Stanley discovered the mineral’s chemical makeup was sodium lithium boron silicate hydroxide, but he couldn’t find any results in his specialized resources. In response, he searched for the chemical makeup on the internet and received lots of hits. The mineral has the same exact chemical makeup of kryptonite but was white and powdery. Of course, experts couldn’t call it kryptonite, so they called it jadarite.
A Black Hole 12 Billion Times Bigger Than the Sun
If you thought the sun is enormous, you should check out SDSS J0100+2802, the largest and brightest black hole ever found. This space monstrosity is 12 billion times bigger than the sun and as bright as 420 trillion suns.
SDSS J0100+2802 is also ancient, forming in the early days of the universe. Nobody knows how the black hole grew so large in a short time after the dawn of the universe, but studying it will hopefully shed more light on the development of black holes.
The robot surgeon will see you now. It’s not as futuristic as it sounds. Robot surgeons are popping up in the healthcare industry, but don’t be alarmed. Humans still supervise the bots. In fact, the Smart Tissue Autonomous Robot (STAR) performs operations with 40% human assistance.
In 2016, STAR successfully stitched together small pig intestines, making more precise cuts than most human surgeons. The goal of using robot surgeons is to improve the accuracy of incisions and make surgical tasks easier on human surgeons and nurses. So, would you put your life in the hands of a machine?
Implanting Microchips in Humans
Would it be awesome — or just creepy — if you could track people? It looks like that world is coming closer to reality. In 2017, the technology company Three Square Market microchipped its employees. The microchips were implanted under the skin of their hands, between their forefingers and thumbs.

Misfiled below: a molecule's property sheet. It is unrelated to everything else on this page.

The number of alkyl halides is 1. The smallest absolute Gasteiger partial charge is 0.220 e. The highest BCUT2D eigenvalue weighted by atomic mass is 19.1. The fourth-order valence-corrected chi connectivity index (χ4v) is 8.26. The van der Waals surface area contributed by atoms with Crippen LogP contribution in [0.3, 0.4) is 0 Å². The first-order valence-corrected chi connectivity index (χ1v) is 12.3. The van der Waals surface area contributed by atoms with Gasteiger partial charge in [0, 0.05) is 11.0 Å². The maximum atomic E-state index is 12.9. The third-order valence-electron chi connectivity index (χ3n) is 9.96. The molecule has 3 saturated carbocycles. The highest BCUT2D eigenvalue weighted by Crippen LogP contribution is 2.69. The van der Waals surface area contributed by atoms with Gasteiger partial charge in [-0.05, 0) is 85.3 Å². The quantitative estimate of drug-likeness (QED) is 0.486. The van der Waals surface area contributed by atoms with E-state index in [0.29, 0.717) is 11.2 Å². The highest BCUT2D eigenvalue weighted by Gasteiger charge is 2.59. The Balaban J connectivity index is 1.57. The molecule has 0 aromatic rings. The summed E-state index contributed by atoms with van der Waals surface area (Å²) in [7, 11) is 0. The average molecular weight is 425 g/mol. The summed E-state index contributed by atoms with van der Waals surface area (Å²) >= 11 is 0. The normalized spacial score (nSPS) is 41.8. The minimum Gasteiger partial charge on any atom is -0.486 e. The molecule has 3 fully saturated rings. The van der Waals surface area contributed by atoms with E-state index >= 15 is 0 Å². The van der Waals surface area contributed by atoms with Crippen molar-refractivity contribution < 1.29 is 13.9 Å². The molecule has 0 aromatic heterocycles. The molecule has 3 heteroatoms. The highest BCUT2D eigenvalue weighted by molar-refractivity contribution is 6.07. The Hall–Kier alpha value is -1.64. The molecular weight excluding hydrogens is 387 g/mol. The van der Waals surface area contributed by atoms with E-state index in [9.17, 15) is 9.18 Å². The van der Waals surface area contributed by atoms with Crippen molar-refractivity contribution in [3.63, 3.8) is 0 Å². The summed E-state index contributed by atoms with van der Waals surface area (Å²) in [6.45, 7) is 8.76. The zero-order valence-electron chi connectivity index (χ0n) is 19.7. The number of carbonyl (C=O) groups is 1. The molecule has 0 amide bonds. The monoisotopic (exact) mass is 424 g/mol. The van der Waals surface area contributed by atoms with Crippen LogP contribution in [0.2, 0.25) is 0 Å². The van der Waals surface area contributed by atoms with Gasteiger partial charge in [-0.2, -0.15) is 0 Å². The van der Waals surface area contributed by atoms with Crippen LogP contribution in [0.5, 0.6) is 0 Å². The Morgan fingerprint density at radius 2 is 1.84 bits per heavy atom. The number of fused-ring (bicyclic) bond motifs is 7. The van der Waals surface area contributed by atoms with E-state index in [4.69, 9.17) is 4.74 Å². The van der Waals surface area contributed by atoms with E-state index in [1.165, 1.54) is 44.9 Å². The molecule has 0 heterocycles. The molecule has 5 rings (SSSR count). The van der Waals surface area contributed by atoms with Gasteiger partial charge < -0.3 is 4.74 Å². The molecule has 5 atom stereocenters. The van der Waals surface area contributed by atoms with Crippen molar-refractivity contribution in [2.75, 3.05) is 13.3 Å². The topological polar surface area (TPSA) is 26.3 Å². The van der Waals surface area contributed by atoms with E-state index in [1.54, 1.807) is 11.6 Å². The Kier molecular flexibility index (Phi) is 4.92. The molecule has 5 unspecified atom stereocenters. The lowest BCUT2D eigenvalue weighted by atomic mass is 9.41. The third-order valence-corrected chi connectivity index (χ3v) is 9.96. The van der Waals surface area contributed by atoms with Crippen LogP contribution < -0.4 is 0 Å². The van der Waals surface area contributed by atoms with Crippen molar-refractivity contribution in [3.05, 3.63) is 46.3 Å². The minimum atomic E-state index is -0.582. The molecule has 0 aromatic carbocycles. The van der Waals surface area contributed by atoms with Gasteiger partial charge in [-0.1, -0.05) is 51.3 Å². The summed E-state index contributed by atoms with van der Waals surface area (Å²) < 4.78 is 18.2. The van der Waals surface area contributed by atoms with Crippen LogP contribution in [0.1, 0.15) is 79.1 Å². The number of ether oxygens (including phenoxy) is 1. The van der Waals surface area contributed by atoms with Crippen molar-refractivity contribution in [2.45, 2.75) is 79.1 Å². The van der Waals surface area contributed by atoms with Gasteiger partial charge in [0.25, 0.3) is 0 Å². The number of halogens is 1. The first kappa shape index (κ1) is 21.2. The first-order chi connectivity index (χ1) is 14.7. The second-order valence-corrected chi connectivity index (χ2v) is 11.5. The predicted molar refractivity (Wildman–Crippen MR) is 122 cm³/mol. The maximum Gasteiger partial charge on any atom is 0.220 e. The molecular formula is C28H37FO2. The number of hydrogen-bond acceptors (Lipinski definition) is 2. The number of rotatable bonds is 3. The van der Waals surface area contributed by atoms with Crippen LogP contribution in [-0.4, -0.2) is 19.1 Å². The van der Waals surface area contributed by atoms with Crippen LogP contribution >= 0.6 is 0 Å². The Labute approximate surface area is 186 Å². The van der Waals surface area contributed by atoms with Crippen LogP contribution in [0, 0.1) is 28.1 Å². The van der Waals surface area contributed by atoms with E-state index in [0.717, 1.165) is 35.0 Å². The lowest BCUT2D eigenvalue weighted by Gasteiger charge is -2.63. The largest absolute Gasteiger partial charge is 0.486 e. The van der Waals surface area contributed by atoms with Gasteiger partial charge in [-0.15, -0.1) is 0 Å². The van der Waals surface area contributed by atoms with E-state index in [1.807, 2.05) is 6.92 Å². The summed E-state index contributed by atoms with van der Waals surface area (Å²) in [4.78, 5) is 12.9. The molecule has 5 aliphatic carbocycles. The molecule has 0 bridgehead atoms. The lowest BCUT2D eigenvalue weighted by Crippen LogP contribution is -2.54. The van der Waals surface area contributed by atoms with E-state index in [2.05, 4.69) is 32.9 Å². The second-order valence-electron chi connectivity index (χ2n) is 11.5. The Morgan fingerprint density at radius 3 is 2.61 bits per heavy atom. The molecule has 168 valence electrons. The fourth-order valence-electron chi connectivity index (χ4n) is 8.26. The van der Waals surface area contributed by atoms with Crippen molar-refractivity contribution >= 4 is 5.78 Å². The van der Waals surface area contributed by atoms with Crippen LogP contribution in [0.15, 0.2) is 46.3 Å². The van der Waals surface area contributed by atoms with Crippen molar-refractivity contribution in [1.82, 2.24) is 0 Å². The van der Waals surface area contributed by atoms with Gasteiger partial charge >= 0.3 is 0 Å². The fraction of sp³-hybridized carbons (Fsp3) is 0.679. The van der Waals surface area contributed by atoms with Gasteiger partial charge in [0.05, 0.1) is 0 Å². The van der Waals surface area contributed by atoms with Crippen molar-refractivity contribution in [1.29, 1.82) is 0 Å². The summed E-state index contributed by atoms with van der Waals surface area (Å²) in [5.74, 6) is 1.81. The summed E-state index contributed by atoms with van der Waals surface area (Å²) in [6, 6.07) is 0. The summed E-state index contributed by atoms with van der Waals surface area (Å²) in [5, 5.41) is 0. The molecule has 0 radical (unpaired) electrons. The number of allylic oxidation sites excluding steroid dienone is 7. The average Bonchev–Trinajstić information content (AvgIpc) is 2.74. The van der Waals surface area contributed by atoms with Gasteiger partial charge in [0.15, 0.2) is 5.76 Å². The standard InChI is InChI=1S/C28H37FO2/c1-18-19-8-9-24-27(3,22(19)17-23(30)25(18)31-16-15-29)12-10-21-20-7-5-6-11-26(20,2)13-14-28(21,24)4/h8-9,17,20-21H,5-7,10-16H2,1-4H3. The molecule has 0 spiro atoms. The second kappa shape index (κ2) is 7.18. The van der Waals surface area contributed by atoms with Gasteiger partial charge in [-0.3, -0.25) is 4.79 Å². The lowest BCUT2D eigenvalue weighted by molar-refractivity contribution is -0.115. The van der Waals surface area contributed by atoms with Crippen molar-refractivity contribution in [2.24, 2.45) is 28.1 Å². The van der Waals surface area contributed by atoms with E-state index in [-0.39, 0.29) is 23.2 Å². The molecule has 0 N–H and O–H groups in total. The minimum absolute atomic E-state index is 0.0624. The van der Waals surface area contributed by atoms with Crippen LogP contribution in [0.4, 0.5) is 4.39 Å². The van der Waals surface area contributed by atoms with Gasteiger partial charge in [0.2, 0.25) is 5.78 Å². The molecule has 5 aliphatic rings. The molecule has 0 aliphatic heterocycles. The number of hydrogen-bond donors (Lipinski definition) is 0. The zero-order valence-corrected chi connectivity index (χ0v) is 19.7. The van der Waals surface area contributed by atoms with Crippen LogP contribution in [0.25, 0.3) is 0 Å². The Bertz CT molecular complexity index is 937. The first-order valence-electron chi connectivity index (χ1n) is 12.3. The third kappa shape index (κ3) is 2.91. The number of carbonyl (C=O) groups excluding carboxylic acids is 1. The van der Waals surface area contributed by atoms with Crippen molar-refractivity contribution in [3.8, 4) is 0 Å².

These microchips don’t actually track employees’ locations like a GPS. They allow them to open doors, sign in to their computers and buy snacks. In the future, the inventors hope these chips will allow users to start their cars, lock their doors and turn on their lights with a simple gesture.
Liquid Water on Mars
Scientists have debated for a long time whether water ever existed on Mars. Some scientists who believe that Mars supported water also think the water turned into ice. In 2018, a frozen lake that may contain liquid water was discovered, blowing everyone’s minds.
Radar instruments analyzed the lake’s surface and subsurface, and the results showed evidence of water beneath the frozen lake, much like what you would find on Earth. The liquid water finding doesn’t positively mean that life actually existed on Mars at any point, but it’s key to understanding potential past or present life on the planet.
3D Bioprinting Human Skin
You know the future has arrived when you can print skin on 3D printers. Patients suffering from burns or wounds can print skin directly on top of the injury. Another great part is that the printers can also be mobile.
This technology is more effective than skin grafts, which are painful and can cause more skin damage. 3D bio-skin printers can help many people, including astronauts who get hurt in space and soldiers who get hurt in war. In two minutes or less, the printer forms skin on the affected area. Of course, currently, it’s only available for pig’s wounds, but it will be ready for human testing soon.
"Evil Twin" in the Brain
Yamini Karanam began having difficulty understanding basic information and communicating with friends and colleagues at the age of 26. She was also tired all the time and once slept for two weeks without waking up. Doctors detected a tumor in her brain, but they had no idea what they would find when they performed surgery to remove it.
The tumor turned out to be a teratoma, containing hair, teeth and bone. Researchers aren’t sure how these tumors form, but some experts believe a teratoma comes from an embryonic twin. As a result, Karanam jokingly called the tumor her " evil twin sister."